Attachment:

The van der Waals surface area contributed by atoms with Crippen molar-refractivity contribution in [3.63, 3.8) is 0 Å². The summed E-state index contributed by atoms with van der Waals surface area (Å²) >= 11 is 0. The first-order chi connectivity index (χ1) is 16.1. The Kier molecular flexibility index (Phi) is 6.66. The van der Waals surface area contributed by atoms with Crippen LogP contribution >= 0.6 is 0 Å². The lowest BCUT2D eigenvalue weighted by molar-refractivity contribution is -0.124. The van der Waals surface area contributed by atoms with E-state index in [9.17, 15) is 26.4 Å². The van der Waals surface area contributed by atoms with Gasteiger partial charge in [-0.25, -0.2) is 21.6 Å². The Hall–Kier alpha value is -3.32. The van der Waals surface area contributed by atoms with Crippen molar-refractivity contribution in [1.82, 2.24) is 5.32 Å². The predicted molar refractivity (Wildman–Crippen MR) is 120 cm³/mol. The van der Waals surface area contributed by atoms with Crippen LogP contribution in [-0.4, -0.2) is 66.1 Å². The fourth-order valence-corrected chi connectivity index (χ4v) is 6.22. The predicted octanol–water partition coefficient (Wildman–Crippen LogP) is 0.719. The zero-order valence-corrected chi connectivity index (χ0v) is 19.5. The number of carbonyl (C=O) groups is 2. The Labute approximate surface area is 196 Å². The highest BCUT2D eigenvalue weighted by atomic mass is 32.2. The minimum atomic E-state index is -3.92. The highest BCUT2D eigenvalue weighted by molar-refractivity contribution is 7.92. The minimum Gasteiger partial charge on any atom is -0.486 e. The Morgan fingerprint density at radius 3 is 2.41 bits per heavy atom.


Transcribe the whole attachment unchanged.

The van der Waals surface area contributed by atoms with Crippen molar-refractivity contribution in [3.63, 3.8) is 0 Å². The summed E-state index contributed by atoms with van der Waals surface area (Å²) >= 11 is 0. The first-order chi connectivity index (χ1) is 16.1. The Kier molecular flexibility index (Phi) is 6.66. The van der Waals surface area contributed by atoms with Crippen LogP contribution >= 0.6 is 0 Å². The lowest BCUT2D eigenvalue weighted by molar-refractivity contribution is -0.124. The van der Waals surface area contributed by atoms with E-state index in [9.17, 15) is 26.4 Å². The van der Waals surface area contributed by atoms with Gasteiger partial charge in [-0.25, -0.2) is 21.6 Å². The Hall–Kier alpha value is -3.32. The van der Waals surface area contributed by atoms with Crippen molar-refractivity contribution in [1.82, 2.24) is 5.32 Å². The predicted molar refractivity (Wildman–Crippen MR) is 120 cm³/mol. The van der Waals surface area contributed by atoms with Crippen LogP contribution in [-0.4, -0.2) is 66.1 Å². The fourth-order valence-corrected chi connectivity index (χ4v) is 6.22. The predicted octanol–water partition coefficient (Wildman–Crippen LogP) is 0.719. The zero-order valence-corrected chi connectivity index (χ0v) is 19.5. The number of carbonyl (C=O) groups is 2. The Labute approximate surface area is 196 Å². The highest BCUT2D eigenvalue weighted by atomic mass is 32.2. The minimum atomic E-state index is -3.92. The highest BCUT2D eigenvalue weighted by molar-refractivity contribution is 7.92. The minimum Gasteiger partial charge on any atom is -0.486 e. The Morgan fingerprint density at radius 3 is 2.41 bits per heavy atom.